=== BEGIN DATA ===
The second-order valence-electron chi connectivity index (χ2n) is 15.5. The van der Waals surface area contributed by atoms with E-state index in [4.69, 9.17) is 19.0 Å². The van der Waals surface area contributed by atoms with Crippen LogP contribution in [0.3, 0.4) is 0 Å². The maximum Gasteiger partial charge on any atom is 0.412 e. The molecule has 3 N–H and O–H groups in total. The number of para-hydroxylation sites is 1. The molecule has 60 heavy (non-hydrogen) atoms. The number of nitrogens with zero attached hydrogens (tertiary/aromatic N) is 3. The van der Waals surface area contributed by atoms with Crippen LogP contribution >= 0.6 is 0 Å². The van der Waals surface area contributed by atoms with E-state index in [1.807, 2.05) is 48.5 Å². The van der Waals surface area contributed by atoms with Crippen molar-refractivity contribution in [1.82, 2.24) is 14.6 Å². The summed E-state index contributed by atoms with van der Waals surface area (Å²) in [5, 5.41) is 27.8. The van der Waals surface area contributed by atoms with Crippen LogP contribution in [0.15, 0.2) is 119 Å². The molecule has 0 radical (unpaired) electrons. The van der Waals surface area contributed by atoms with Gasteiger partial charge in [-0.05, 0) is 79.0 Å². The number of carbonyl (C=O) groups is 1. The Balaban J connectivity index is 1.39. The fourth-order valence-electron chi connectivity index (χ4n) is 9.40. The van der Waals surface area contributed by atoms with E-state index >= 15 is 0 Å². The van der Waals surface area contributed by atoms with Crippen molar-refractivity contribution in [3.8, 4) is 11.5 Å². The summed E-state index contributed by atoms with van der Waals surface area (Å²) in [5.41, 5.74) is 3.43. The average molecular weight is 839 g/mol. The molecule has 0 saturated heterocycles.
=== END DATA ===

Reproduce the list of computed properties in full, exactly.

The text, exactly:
The second-order valence-electron chi connectivity index (χ2n) is 15.5. The van der Waals surface area contributed by atoms with E-state index in [4.69, 9.17) is 19.0 Å². The van der Waals surface area contributed by atoms with Crippen LogP contribution in [0.3, 0.4) is 0 Å². The maximum Gasteiger partial charge on any atom is 0.412 e. The molecule has 3 N–H and O–H groups in total. The number of para-hydroxylation sites is 1. The molecule has 60 heavy (non-hydrogen) atoms. The number of nitrogens with zero attached hydrogens (tertiary/aromatic N) is 3. The van der Waals surface area contributed by atoms with Crippen LogP contribution >= 0.6 is 0 Å². The van der Waals surface area contributed by atoms with E-state index in [1.807, 2.05) is 48.5 Å². The van der Waals surface area contributed by atoms with Crippen molar-refractivity contribution in [1.82, 2.24) is 14.6 Å². The summed E-state index contributed by atoms with van der Waals surface area (Å²) in [5, 5.41) is 27.8. The van der Waals surface area contributed by atoms with Crippen LogP contribution in [0.15, 0.2) is 119 Å². The molecule has 0 radical (unpaired) electrons. The van der Waals surface area contributed by atoms with Gasteiger partial charge in [-0.05, 0) is 79.0 Å². The number of carbonyl (C=O) groups is 1. The Balaban J connectivity index is 1.39. The fourth-order valence-electron chi connectivity index (χ4n) is 9.40. The van der Waals surface area contributed by atoms with E-state index >= 15 is 0 Å². The van der Waals surface area contributed by atoms with Crippen molar-refractivity contribution in [3.8, 4) is 11.5 Å². The summed E-state index contributed by atoms with van der Waals surface area (Å²) in [5.41, 5.74) is 3.43. The average molecular weight is 839 g/mol. The molecule has 0 saturated heterocycles.